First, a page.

Conservation Of Fauna

Good Morning Kashmir Editorial
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Wildlife is under threat due to human involvement in destroying their habitats and spreading invasive species and disease. With the increasing population and urbanity, humans are moving into niches of wildlife. Moreover, the illegal wildlife trade is the fourth largest criminal industry in the world after drugs, arms and human trafficking. Introduction of invasive and non-native species is also putting 42% of endangered species at risk. The International Union for Conservation of Nature (IUCN) estimates that 27000 species of the ones assessed are at a risk of extinction. A 2019 UN report on biodiversity has put this estimate even higher at a million species. It has also been witnessed that an increasing number of ecosystems on earth which contain endangered species are disappearing. Rapid urbanization has led species to develop differently from their non-urban counterparts. Global warming has also impacted wildlife significantly. Forest fires too have been decimating the mammal, primate, reptile and avifauna species for decades. To address these issues, there have been both national and international governmental efforts to preserve wildlife.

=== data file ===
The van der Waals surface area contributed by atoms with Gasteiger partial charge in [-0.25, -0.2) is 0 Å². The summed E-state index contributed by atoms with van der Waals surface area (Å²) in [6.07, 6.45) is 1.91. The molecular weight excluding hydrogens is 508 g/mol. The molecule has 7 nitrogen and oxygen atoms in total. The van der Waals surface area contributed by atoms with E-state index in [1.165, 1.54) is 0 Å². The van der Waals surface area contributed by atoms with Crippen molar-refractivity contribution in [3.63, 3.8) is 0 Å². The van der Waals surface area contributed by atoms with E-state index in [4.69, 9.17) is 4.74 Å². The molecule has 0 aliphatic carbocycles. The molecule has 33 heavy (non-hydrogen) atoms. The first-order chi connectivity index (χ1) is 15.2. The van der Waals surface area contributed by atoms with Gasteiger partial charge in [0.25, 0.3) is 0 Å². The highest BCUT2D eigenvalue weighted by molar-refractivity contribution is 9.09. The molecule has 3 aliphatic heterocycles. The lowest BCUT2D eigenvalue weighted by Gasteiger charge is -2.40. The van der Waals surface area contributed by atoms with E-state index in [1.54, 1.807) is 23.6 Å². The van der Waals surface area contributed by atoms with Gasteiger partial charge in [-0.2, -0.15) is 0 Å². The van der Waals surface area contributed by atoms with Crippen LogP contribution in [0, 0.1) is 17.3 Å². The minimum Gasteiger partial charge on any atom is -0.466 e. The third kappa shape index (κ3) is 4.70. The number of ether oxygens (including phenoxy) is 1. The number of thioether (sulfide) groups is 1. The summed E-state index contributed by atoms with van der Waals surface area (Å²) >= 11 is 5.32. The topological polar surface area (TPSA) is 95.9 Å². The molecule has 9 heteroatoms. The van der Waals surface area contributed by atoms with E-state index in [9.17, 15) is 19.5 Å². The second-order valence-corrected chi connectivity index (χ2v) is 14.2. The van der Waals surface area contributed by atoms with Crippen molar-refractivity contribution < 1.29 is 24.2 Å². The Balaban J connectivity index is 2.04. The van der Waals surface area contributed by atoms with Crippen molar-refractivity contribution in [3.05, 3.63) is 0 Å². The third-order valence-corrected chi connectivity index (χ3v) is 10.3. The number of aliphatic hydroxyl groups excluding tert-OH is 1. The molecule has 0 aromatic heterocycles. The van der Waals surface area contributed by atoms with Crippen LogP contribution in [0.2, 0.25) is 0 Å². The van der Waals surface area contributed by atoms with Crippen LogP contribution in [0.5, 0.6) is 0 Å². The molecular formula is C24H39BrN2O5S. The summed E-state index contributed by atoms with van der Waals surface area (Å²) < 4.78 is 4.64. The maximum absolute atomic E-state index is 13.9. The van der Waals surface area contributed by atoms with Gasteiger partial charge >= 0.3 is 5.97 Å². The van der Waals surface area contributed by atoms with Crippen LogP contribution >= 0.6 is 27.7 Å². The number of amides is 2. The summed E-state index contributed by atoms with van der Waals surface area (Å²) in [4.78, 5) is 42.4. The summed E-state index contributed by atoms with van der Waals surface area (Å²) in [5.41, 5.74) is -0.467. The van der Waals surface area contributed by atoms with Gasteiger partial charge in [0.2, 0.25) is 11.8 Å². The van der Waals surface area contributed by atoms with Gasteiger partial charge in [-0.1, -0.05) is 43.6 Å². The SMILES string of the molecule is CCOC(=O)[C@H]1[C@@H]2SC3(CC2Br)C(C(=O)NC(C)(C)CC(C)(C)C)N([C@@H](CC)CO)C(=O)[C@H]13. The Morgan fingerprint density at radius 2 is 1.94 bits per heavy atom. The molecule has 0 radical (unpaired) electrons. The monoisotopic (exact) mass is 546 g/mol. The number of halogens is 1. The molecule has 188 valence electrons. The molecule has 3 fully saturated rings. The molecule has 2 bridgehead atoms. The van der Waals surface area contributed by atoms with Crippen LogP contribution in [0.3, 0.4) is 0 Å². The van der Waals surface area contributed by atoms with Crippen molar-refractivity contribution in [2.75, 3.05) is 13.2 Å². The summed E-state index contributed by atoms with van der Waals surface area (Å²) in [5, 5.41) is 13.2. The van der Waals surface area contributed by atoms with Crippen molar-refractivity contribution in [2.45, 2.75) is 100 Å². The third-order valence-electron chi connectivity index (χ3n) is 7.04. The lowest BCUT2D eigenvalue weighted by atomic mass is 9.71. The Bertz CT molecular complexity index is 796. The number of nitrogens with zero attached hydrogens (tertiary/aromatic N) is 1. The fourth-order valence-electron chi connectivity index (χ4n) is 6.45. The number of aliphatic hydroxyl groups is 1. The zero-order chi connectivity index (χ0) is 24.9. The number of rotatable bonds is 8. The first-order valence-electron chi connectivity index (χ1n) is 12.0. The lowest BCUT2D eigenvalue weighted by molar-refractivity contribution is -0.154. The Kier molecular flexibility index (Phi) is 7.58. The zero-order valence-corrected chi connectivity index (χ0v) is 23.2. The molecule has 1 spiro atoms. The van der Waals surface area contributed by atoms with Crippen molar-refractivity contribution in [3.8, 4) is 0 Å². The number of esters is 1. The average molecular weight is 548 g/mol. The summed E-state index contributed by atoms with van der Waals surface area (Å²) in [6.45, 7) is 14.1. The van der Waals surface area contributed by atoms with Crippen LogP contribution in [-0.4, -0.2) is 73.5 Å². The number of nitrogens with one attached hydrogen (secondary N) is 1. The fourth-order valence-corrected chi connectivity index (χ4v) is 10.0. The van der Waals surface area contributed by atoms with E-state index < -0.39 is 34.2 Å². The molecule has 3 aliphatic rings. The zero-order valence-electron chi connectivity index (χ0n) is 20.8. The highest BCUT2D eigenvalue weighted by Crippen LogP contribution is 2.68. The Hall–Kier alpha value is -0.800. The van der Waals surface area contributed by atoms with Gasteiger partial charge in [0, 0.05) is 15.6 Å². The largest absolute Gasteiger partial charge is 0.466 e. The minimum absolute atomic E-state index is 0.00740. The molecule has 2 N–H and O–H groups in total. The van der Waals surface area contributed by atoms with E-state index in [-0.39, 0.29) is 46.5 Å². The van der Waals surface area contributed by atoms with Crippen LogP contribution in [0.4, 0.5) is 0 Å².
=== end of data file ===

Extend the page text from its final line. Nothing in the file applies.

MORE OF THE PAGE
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Prominent conservation agreements include the 1973 Convention on International Trade in Endangered Species of Wild Fauna and Flora (CITES) and the 1992 Convention on Biological Diversity( CBD). Apart from the government, there are also some non- governmental organization’s who are dedicated to the same. India too with some 4.8% of the surface area under parks, sanctuaries and biosphere reserves, has come a long way since early 1970s when there were less than half a dozen parks in existence. With some 99 parks, 515 sanctuaries, 43 conservation reserves and four community reserves across the country today, wildlife species residing within these are comparatively safer. Every individual has a responsibility towards their environment and ecosystem and we too can take steps to contribute towards making it a better place. We can cut on pollution since there are 500 times more pieces of microplastic in the sea than the stars in our galaxy. Eight hundred million tonnes of plastic are dumped into the ocean every year causing threat to more than 600 species of marine wildlife. Public awareness and education can play a huge role. We need to be mindful of tackling increased urbanisation, rising temperatures and ecotourism which are negatively contributing to affecting wildlife.

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